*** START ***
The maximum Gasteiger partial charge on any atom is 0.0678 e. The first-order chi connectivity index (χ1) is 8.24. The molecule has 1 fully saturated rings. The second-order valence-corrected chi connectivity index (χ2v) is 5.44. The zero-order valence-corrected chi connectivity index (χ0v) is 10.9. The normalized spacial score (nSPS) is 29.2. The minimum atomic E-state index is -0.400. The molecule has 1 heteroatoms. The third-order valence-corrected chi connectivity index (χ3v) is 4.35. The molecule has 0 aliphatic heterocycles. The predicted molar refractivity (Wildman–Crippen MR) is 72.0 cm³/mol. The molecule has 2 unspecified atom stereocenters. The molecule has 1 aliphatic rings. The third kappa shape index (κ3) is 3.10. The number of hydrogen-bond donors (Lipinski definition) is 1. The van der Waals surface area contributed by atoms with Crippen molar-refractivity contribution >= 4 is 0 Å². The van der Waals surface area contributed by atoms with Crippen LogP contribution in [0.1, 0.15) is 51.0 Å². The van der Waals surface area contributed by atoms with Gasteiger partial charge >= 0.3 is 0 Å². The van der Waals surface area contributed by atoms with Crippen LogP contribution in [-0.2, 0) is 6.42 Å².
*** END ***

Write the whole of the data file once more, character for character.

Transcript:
The maximum Gasteiger partial charge on any atom is 0.0678 e. The first-order chi connectivity index (χ1) is 8.24. The molecule has 1 fully saturated rings. The second-order valence-corrected chi connectivity index (χ2v) is 5.44. The zero-order valence-corrected chi connectivity index (χ0v) is 10.9. The normalized spacial score (nSPS) is 29.2. The minimum atomic E-state index is -0.400. The molecule has 1 heteroatoms. The third-order valence-corrected chi connectivity index (χ3v) is 4.35. The molecule has 0 aliphatic heterocycles. The predicted molar refractivity (Wildman–Crippen MR) is 72.0 cm³/mol. The molecule has 2 unspecified atom stereocenters. The molecule has 1 aliphatic rings. The third kappa shape index (κ3) is 3.10. The number of hydrogen-bond donors (Lipinski definition) is 1. The van der Waals surface area contributed by atoms with Crippen molar-refractivity contribution >= 4 is 0 Å². The van der Waals surface area contributed by atoms with Crippen LogP contribution in [0.1, 0.15) is 51.0 Å². The van der Waals surface area contributed by atoms with Gasteiger partial charge >= 0.3 is 0 Å². The van der Waals surface area contributed by atoms with Crippen LogP contribution in [-0.2, 0) is 6.42 Å².